The following is a summary of “Ventilatory and Orthostatic Challenges Reveal Biomarkers for Neurocognition in Children and Young Adults With Congenital Central Hypoventilation Syndrome,” published in the June 2023 issue of the Chest by Slattery et al.
Cognitive deficits are a risk for children and young adults with congenital central hypoventilation syndrome (CCHS). During ventilatory and orthostatic challenges, they exhibit autonomic dysfunction and chemoreceptor insensitivity, but the relationships between these features are unknown. Can a biomarker associated with neurocognitive outcomes in CCHS be identified using physiologic responses to ventilatory and orthostatic challenges? This retrospective study included 25 children and adolescents with CCHS evaluated during hospitalization. Examining the associations between physiologic measurements during hypercarbia and hypoxic ventilatory challenges, hypoxic ventilatory challenges, orthostatic challenges, and neurocognitive outcomes (as measured by Wechsler intelligence indices).
Significant Pearson correlations determined the inclusion of independent variables. Multivariate linear regressions evaluated relationships between measured physiologic responses to challenges and neurocognitive scores. During challenges, significant relationships were found between aspects of fluid intelligence and measures of oxygen saturation (SpO2) and heart rate (HR). Specifically, perceptual reasoning was associated with HR during orthostasis (adjusted regression [β] coefficient, –0.68; 95% CI, 1.24 to –0.12; P =.02). During the hypoxic ventilatory challenge, working memory was associated with HR change (β= -1.33; 95% CI = -2.61 to -0.05; P =.042).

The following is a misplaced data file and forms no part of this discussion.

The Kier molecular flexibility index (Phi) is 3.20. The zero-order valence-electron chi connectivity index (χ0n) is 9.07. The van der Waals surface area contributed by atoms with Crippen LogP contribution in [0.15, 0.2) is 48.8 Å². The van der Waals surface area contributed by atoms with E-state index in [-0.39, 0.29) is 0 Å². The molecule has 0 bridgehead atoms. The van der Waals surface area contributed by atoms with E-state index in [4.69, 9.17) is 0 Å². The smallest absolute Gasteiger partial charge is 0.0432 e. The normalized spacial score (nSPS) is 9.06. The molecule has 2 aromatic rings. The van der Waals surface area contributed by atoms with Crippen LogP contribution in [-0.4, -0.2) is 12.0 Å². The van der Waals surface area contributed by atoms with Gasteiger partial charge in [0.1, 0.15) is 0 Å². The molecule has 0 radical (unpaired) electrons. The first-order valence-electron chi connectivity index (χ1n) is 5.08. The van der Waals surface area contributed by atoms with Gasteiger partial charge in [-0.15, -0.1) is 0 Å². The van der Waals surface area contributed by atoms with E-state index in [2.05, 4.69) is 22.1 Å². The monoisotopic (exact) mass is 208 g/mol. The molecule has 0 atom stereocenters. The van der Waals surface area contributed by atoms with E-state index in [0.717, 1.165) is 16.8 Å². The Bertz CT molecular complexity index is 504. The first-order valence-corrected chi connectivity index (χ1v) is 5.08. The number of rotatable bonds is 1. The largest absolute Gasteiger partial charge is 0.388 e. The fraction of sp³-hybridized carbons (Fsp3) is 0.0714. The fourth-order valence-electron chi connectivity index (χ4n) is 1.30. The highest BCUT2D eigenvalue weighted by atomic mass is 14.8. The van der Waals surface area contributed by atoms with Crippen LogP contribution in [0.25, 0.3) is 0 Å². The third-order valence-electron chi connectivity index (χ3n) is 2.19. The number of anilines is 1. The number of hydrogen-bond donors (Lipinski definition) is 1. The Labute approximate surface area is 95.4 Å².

Processing speed was related to HR (β, –1.19; 95% CI, –1.93 to –0.46; P = .003) during orthostasis, to baseline SpO2 (hypercarbia and hypoxic β, 8.57 [95% CI, 1.63-15.51]; hypoxic β, 8.37 [95% CI, 3.65-13.11]; P = .002 for both) during the ventilatory challenges, and to intrachallenge SpO2 (β, 5.89; 95% CI, 0.71-11.07; P = .028) during the hypoxic ventilatory challenge. SpO2 and HR—or change in HR—at rest and in response to hypoxia and orthostasis are associated with cognitive outcomes in known risk domains and remarkably fluid reasoning in children and young adults with CCHS. These results can guide future research on the utility of these biomarkers in determining the effect of daily physical stressors on neurodevelopment in this high-risk population.